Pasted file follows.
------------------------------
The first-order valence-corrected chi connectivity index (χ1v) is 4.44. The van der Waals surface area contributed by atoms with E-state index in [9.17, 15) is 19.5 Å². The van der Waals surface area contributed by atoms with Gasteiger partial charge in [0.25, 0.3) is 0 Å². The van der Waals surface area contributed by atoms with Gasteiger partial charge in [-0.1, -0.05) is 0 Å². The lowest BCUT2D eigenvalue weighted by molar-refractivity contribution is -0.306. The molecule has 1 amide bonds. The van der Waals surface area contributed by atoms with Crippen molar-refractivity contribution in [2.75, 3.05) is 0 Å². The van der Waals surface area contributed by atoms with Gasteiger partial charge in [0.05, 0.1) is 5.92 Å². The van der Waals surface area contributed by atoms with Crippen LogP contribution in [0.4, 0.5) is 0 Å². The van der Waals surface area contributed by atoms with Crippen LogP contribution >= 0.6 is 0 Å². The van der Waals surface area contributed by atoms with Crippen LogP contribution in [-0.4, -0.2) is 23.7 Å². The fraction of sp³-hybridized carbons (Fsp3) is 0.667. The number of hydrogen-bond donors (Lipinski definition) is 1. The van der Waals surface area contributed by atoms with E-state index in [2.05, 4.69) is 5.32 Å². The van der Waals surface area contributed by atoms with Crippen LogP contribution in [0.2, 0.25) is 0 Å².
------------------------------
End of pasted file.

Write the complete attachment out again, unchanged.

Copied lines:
The first-order valence-corrected chi connectivity index (χ1v) is 4.44. The van der Waals surface area contributed by atoms with E-state index in [9.17, 15) is 19.5 Å². The van der Waals surface area contributed by atoms with Gasteiger partial charge in [0.25, 0.3) is 0 Å². The van der Waals surface area contributed by atoms with Gasteiger partial charge in [-0.1, -0.05) is 0 Å². The lowest BCUT2D eigenvalue weighted by molar-refractivity contribution is -0.306. The molecule has 1 amide bonds. The van der Waals surface area contributed by atoms with Crippen molar-refractivity contribution in [2.75, 3.05) is 0 Å². The van der Waals surface area contributed by atoms with Gasteiger partial charge in [0.05, 0.1) is 5.92 Å². The van der Waals surface area contributed by atoms with Crippen LogP contribution in [0.4, 0.5) is 0 Å². The van der Waals surface area contributed by atoms with Crippen LogP contribution >= 0.6 is 0 Å². The van der Waals surface area contributed by atoms with Crippen LogP contribution in [-0.4, -0.2) is 23.7 Å². The fraction of sp³-hybridized carbons (Fsp3) is 0.667. The number of hydrogen-bond donors (Lipinski definition) is 1. The van der Waals surface area contributed by atoms with E-state index in [2.05, 4.69) is 5.32 Å². The van der Waals surface area contributed by atoms with Crippen LogP contribution in [0.2, 0.25) is 0 Å².